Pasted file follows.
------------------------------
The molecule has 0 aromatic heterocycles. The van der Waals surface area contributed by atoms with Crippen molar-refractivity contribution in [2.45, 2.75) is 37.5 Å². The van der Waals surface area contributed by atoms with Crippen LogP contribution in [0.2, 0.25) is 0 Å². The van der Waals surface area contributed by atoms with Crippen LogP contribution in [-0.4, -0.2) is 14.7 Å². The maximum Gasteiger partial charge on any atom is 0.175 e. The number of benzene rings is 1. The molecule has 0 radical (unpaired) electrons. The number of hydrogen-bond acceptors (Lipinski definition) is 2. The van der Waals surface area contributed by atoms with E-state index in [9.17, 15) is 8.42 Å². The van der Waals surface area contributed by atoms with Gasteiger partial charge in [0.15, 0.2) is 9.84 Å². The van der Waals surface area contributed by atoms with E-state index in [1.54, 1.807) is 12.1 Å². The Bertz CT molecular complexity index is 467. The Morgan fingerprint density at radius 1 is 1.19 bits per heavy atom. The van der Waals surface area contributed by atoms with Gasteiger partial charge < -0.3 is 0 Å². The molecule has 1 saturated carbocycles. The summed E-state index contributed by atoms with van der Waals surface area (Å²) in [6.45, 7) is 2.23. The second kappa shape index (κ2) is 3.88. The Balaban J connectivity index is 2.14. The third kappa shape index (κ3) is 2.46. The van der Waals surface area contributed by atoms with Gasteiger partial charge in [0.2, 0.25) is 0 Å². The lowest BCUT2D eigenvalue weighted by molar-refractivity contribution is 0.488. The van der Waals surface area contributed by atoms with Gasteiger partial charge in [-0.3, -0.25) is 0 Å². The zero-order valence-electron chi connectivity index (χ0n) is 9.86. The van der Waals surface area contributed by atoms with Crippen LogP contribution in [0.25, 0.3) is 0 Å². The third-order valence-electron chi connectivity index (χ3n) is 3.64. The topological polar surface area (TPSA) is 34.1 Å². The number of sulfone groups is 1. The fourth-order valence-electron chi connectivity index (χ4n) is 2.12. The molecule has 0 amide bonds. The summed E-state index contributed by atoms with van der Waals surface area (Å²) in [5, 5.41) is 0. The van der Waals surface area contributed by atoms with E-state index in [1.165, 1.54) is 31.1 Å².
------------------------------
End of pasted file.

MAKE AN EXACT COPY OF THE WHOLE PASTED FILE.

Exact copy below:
The molecule has 0 aromatic heterocycles. The van der Waals surface area contributed by atoms with Crippen molar-refractivity contribution in [2.45, 2.75) is 37.5 Å². The van der Waals surface area contributed by atoms with Crippen LogP contribution in [0.2, 0.25) is 0 Å². The van der Waals surface area contributed by atoms with Crippen LogP contribution in [-0.4, -0.2) is 14.7 Å². The maximum Gasteiger partial charge on any atom is 0.175 e. The number of benzene rings is 1. The molecule has 0 radical (unpaired) electrons. The number of hydrogen-bond acceptors (Lipinski definition) is 2. The van der Waals surface area contributed by atoms with E-state index in [9.17, 15) is 8.42 Å². The van der Waals surface area contributed by atoms with Gasteiger partial charge in [0.15, 0.2) is 9.84 Å². The van der Waals surface area contributed by atoms with E-state index in [1.54, 1.807) is 12.1 Å². The Bertz CT molecular complexity index is 467. The Morgan fingerprint density at radius 1 is 1.19 bits per heavy atom. The van der Waals surface area contributed by atoms with Gasteiger partial charge < -0.3 is 0 Å². The molecule has 1 saturated carbocycles. The summed E-state index contributed by atoms with van der Waals surface area (Å²) in [6.45, 7) is 2.23. The second kappa shape index (κ2) is 3.88. The Balaban J connectivity index is 2.14. The third kappa shape index (κ3) is 2.46. The van der Waals surface area contributed by atoms with Gasteiger partial charge in [0.2, 0.25) is 0 Å². The lowest BCUT2D eigenvalue weighted by molar-refractivity contribution is 0.488. The van der Waals surface area contributed by atoms with Gasteiger partial charge in [-0.3, -0.25) is 0 Å². The zero-order valence-electron chi connectivity index (χ0n) is 9.86. The van der Waals surface area contributed by atoms with Crippen LogP contribution in [0.25, 0.3) is 0 Å². The third-order valence-electron chi connectivity index (χ3n) is 3.64. The topological polar surface area (TPSA) is 34.1 Å². The number of sulfone groups is 1. The fourth-order valence-electron chi connectivity index (χ4n) is 2.12. The molecule has 0 amide bonds. The summed E-state index contributed by atoms with van der Waals surface area (Å²) in [5, 5.41) is 0. The van der Waals surface area contributed by atoms with E-state index in [1.165, 1.54) is 31.1 Å².